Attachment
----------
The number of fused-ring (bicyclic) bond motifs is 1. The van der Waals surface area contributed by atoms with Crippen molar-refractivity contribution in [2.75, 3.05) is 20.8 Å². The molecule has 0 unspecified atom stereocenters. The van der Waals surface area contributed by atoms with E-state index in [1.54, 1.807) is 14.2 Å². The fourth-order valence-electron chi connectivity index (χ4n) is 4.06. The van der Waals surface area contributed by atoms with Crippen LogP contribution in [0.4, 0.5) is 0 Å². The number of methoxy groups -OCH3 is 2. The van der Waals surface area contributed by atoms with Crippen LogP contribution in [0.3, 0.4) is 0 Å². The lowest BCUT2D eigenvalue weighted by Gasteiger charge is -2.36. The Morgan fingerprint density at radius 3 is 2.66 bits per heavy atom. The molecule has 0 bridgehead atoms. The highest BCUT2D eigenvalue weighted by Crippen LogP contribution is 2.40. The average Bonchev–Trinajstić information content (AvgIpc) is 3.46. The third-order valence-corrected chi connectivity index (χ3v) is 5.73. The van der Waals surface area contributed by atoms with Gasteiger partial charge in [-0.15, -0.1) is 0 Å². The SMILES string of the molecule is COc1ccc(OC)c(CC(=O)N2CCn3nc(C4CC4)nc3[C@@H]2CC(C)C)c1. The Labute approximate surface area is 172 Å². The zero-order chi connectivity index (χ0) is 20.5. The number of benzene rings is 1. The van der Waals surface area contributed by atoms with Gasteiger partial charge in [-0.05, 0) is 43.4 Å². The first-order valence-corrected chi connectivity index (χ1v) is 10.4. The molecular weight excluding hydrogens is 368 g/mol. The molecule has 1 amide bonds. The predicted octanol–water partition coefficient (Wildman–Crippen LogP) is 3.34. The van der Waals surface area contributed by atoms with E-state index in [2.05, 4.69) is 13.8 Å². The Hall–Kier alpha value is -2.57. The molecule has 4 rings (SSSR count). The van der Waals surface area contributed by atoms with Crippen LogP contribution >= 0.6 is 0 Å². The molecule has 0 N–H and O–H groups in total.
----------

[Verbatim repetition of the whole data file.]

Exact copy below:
The number of fused-ring (bicyclic) bond motifs is 1. The van der Waals surface area contributed by atoms with Crippen molar-refractivity contribution in [2.75, 3.05) is 20.8 Å². The molecule has 0 unspecified atom stereocenters. The van der Waals surface area contributed by atoms with E-state index in [1.54, 1.807) is 14.2 Å². The fourth-order valence-electron chi connectivity index (χ4n) is 4.06. The van der Waals surface area contributed by atoms with Crippen LogP contribution in [0.4, 0.5) is 0 Å². The number of methoxy groups -OCH3 is 2. The van der Waals surface area contributed by atoms with Crippen LogP contribution in [0.3, 0.4) is 0 Å². The lowest BCUT2D eigenvalue weighted by Gasteiger charge is -2.36. The Morgan fingerprint density at radius 3 is 2.66 bits per heavy atom. The molecule has 0 bridgehead atoms. The highest BCUT2D eigenvalue weighted by Crippen LogP contribution is 2.40. The average Bonchev–Trinajstić information content (AvgIpc) is 3.46. The third-order valence-corrected chi connectivity index (χ3v) is 5.73. The van der Waals surface area contributed by atoms with Gasteiger partial charge in [-0.15, -0.1) is 0 Å². The SMILES string of the molecule is COc1ccc(OC)c(CC(=O)N2CCn3nc(C4CC4)nc3[C@@H]2CC(C)C)c1. The Labute approximate surface area is 172 Å². The zero-order chi connectivity index (χ0) is 20.5. The number of benzene rings is 1. The van der Waals surface area contributed by atoms with Gasteiger partial charge in [-0.05, 0) is 43.4 Å². The first-order valence-corrected chi connectivity index (χ1v) is 10.4. The molecular weight excluding hydrogens is 368 g/mol. The molecule has 1 amide bonds. The predicted octanol–water partition coefficient (Wildman–Crippen LogP) is 3.34. The van der Waals surface area contributed by atoms with E-state index in [2.05, 4.69) is 13.8 Å². The Hall–Kier alpha value is -2.57. The molecule has 4 rings (SSSR count). The van der Waals surface area contributed by atoms with Crippen LogP contribution >= 0.6 is 0 Å². The molecule has 0 N–H and O–H groups in total.